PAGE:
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Gait Posture. 2012 Feb;35(2):192-6. doi: 10.1016/j.gaitpost.2011.09.005. Epub 2011 Sep 23.

Accuracy of the actibelt(®) accelerometer for measuring walking speed in a controlled environment among persons with multiple sclerosis.

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  • 1Department of Kinesiology and Community Health, University of Illinois at Urbana Champaign, 350 Freer Hall, Urbana, IL 61801, USA. robmotl@illinois.edu

Abstract

BACKGROUND:

Advances in portable sensor technology have opened an era for objective, real-life monitoring of walking speed in persons with multiple sclerosis (MS).

PURPOSE:

The present study examined the accuracy of the actibelt(®) accelerometer for measuring walking speed during a standard 6-min walk (6MW) and the possibility that disability status influenced the degree of accuracy among persons with MS.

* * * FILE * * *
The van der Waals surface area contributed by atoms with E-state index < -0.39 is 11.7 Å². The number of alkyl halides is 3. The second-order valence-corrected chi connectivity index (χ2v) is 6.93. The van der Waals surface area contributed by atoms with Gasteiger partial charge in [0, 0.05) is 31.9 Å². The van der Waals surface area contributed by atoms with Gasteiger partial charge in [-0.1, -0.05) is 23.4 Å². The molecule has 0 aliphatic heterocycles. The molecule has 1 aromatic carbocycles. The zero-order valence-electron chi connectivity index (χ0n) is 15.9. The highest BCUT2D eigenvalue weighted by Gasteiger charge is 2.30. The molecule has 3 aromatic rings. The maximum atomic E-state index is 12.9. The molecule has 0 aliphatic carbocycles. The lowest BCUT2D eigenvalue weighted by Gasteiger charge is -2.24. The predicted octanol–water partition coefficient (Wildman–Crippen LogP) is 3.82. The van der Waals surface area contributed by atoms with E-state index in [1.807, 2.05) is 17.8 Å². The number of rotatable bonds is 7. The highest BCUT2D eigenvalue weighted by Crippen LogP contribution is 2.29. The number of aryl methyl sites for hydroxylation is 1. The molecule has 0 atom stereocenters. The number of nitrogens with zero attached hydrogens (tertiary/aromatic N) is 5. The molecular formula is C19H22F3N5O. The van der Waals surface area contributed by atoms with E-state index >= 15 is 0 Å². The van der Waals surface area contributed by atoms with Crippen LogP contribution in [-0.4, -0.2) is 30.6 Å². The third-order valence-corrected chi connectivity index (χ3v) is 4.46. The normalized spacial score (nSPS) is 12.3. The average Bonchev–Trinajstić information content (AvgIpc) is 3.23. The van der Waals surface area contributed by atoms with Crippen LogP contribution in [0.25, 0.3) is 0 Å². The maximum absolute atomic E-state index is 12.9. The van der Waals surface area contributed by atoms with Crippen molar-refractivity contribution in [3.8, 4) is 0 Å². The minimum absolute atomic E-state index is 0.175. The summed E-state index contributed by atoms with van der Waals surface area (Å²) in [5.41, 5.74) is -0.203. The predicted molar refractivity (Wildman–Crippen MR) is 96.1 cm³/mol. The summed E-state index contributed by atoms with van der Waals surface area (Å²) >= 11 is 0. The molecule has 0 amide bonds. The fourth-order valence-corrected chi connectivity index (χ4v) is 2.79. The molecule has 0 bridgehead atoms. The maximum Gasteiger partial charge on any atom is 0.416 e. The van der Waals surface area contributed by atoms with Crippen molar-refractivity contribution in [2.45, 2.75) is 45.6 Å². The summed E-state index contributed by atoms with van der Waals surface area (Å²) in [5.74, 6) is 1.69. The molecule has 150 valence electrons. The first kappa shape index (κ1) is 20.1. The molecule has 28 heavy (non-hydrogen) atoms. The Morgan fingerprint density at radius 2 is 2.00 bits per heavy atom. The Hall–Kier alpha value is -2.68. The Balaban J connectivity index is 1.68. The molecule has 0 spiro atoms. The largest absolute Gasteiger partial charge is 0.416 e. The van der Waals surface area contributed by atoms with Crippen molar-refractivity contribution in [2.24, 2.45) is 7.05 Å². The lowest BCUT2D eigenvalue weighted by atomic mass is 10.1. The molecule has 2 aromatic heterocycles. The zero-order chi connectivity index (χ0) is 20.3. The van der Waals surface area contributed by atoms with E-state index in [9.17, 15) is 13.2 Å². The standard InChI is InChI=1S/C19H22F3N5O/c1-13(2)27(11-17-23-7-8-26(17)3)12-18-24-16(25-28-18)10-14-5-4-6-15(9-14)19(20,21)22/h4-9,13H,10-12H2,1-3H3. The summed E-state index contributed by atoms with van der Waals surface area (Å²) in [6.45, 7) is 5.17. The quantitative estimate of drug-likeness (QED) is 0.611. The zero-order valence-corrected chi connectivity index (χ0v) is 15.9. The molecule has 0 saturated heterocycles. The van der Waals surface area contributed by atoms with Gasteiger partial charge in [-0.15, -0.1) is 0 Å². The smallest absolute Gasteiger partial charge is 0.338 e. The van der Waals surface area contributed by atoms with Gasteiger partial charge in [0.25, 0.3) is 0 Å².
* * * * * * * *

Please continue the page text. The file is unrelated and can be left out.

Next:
METHODS:

On a single testing session, 51 persons with MS and Expanded Disability Status Scale scores between 2.0 and 6.5 performed a 6MW while wearing an actibelt(®) in the body's sagittal symmetry plane and close to the body's centre of mass.

RESULTS:

All 51 participants completed the 6MW without stopping, falling, or any adverse events, and the actibelt(®) provided walking speed data for each of the participants. The actibelt(®) significantly overestimated walking speed (actual minus actibelt(®)) by a mean±standard deviation of -0.12±0.17 m/s for the overall sample (p<0.0001). There was no significant overestimation in the sample with mild disability (-0.02±0.11 m/s), but there was in the samples with moderate (-0.10±0.16 m/s) and severe (-0.26±0.12 m/s) disability.

CONCLUSION:

The actibelt(®) is ready for real-life monitoring of walking speed in persons with mild MS, but caution is necessary when interpreting the accuracy of the walking speed data for those with MS who have moderate and severe disability.

Copyright © 2011 Elsevier B.V. All rights reserved.

PMID:
21945386
[PubMed - indexed for MEDLINE]
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